In any horror genre movie or game, sound plays the most important role. If a man with a knife jumps out from the bushes, it does nothing for the audience unless there is some sort of thrilling, unexpected noise that creates a sense of terror. Even then, there has to be ambient noises that maintain a tense atmosphere..

I didn't feel that this game utilized suspense well enough. From time to time, Luigi will hum. Other times he will whistle. Sometimes a ghost will jump out at you and go "BLUHAHHAHHAH" or something. Luigi is terrified during all of this. Not the player. The player only feels slightly irritated that he can't seem to aim the flashlight in the right direction.

More creepy noises would have been great. A signpost squeaking in the distance... Sounds of large objects falling over. Maybe a few things breaking. Just stuff to make people go "Whoa, what was that?"

When the music decides to come on...It's irritating. The music is all created using simplistic tunes. I guess it's supposed to create a haunted atmosphere, and I bet it would have succeeded if it was the year 1986 when synthesized music was popular.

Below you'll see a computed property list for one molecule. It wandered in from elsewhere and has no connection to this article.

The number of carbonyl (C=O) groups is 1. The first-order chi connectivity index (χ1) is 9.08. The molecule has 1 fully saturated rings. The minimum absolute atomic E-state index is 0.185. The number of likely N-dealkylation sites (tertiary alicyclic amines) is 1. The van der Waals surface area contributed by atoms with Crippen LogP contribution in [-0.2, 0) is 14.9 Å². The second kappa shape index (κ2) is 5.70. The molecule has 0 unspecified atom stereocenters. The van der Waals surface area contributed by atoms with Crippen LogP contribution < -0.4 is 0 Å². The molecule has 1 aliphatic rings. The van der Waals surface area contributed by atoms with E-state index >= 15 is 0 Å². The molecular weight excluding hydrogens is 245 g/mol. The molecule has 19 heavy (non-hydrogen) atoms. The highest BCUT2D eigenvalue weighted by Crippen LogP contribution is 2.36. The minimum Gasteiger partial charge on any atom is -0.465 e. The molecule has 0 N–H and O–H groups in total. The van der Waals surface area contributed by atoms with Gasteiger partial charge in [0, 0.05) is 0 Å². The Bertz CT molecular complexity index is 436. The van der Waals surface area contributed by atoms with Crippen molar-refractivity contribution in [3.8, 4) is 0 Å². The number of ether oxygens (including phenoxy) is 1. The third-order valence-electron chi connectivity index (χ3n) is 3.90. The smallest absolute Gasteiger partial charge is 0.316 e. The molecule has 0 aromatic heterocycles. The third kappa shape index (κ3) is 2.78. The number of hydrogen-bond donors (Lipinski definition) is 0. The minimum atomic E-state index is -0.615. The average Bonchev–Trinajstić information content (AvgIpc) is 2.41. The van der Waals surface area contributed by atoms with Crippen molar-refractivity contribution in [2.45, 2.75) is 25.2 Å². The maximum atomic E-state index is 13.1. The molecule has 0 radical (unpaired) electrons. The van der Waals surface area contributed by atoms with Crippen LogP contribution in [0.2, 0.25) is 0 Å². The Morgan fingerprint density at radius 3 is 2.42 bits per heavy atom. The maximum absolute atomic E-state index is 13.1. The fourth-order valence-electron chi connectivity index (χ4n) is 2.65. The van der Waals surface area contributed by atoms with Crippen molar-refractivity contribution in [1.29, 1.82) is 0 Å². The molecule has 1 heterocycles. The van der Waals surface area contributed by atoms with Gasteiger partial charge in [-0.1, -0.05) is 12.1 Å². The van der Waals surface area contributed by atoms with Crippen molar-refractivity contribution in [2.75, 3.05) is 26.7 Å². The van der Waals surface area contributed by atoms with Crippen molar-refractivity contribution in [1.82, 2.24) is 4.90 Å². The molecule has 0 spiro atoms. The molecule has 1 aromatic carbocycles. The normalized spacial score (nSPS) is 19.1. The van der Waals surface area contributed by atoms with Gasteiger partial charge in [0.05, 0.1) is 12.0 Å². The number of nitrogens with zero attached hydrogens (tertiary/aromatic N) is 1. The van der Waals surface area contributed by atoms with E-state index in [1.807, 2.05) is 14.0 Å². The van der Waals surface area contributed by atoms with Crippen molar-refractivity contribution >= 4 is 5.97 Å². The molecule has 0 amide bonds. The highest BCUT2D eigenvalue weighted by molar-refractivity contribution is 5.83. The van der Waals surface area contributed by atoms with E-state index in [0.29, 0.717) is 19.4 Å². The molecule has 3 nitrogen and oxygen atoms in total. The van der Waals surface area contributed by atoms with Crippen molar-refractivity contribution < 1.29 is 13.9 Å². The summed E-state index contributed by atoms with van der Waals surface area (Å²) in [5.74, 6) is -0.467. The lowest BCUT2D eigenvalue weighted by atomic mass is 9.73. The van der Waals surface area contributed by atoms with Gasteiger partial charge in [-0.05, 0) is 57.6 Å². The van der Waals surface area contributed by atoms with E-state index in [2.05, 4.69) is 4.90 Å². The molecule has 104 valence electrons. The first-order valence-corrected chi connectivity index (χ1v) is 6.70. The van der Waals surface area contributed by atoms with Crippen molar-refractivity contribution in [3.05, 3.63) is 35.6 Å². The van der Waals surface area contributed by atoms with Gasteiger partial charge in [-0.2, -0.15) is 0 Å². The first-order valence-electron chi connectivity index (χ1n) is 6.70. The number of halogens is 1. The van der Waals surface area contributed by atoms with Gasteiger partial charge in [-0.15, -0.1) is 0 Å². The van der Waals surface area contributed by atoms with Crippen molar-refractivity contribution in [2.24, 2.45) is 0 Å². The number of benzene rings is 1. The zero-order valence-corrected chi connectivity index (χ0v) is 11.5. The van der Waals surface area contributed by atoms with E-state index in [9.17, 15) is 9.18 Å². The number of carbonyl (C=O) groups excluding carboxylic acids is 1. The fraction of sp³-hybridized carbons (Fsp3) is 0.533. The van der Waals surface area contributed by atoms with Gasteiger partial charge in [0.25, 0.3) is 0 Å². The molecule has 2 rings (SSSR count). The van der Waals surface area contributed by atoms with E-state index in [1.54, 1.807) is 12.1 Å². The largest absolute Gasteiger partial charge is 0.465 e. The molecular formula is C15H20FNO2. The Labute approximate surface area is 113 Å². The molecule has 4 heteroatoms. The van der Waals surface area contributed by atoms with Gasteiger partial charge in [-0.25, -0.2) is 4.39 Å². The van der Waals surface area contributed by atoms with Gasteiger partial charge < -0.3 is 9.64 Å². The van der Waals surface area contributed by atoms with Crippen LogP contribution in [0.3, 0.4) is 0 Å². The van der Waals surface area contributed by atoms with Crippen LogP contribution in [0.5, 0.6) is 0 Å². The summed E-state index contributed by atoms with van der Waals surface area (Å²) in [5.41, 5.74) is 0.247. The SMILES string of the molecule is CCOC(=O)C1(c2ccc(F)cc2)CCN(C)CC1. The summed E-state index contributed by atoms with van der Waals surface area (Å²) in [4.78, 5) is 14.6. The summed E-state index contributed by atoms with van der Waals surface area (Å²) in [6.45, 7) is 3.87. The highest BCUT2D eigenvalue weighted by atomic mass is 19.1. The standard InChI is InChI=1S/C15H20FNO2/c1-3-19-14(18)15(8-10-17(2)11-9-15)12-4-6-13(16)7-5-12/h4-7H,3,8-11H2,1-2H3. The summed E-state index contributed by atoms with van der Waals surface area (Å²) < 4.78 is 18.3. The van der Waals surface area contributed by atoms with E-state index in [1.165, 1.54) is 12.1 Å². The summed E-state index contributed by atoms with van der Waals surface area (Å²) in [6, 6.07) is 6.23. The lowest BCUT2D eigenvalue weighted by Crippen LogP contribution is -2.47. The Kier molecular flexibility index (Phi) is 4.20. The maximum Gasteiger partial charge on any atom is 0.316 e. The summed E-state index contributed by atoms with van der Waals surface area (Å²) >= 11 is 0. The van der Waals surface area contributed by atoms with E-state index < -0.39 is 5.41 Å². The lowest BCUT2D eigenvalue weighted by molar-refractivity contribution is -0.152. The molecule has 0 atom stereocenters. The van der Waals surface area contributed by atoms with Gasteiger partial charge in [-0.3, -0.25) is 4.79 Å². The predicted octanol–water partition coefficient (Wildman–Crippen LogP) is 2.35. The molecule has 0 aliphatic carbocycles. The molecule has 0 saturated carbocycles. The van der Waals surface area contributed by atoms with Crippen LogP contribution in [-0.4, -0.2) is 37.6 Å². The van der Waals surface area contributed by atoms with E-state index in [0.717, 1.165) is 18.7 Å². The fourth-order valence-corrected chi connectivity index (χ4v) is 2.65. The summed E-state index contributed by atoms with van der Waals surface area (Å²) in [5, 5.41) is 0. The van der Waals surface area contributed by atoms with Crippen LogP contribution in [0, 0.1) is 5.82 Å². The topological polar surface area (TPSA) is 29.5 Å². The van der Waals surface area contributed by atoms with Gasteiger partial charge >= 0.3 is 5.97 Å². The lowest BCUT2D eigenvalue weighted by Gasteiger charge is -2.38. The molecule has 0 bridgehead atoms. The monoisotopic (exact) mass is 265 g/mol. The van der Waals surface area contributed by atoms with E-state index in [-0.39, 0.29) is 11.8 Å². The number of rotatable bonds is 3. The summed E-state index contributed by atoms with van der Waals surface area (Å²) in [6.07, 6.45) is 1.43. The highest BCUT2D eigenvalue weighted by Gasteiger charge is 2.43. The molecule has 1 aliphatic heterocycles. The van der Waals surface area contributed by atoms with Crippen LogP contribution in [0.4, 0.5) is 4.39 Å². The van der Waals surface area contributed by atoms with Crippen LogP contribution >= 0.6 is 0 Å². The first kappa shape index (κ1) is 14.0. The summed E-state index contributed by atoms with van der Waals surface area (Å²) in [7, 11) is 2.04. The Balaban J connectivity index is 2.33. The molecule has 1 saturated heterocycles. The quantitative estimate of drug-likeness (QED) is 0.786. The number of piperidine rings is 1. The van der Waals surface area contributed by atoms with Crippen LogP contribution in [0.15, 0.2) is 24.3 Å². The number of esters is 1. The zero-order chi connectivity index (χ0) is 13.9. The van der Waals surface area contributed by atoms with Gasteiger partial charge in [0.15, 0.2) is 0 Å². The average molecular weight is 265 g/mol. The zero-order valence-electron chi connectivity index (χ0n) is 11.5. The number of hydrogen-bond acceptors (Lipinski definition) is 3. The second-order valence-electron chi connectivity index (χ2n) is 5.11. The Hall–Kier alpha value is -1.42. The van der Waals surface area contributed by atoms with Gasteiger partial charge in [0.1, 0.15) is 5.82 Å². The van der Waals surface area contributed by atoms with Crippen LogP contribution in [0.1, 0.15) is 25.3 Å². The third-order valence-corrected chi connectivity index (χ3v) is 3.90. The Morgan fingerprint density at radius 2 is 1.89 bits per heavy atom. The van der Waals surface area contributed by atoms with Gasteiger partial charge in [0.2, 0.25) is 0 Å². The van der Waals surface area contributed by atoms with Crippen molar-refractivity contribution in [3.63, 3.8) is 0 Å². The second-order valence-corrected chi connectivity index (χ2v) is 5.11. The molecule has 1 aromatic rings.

-Replay-

I've had Luigi's Mansion for a very long time. I don't think I've played through more than a couple times. There really is no incentive to continue playing Luigi's Mansion more than once. You got the ghosts, just give it up. Those gems and jewels and money just don't do anything for you. There's no extra hard mode, or challenge mode. Just the main game.

-Overall 4/10-

Just below average. Luigi's Mansion is an unrefined, flawed game that shoots barely below the mark of decency. It plays just as lousy as it looks, and sounds about 10 times as bad. The characters seem tacked on, as if the game wasn't intended to feature Luigi, Mario or any of the other Mushroom Kingdom characters, but they were simply included as an afterthought in order to make more money.

--RENT OR BUY--

Stick to renting. It's not the worst game ever, but it's definitely not worth keeping around.


Reviewer's Score: 4/10 | Originally Posted: 02/14/02, Updated 01/28/08

Game Release: Luigi's Mansion (US, 11/17/01)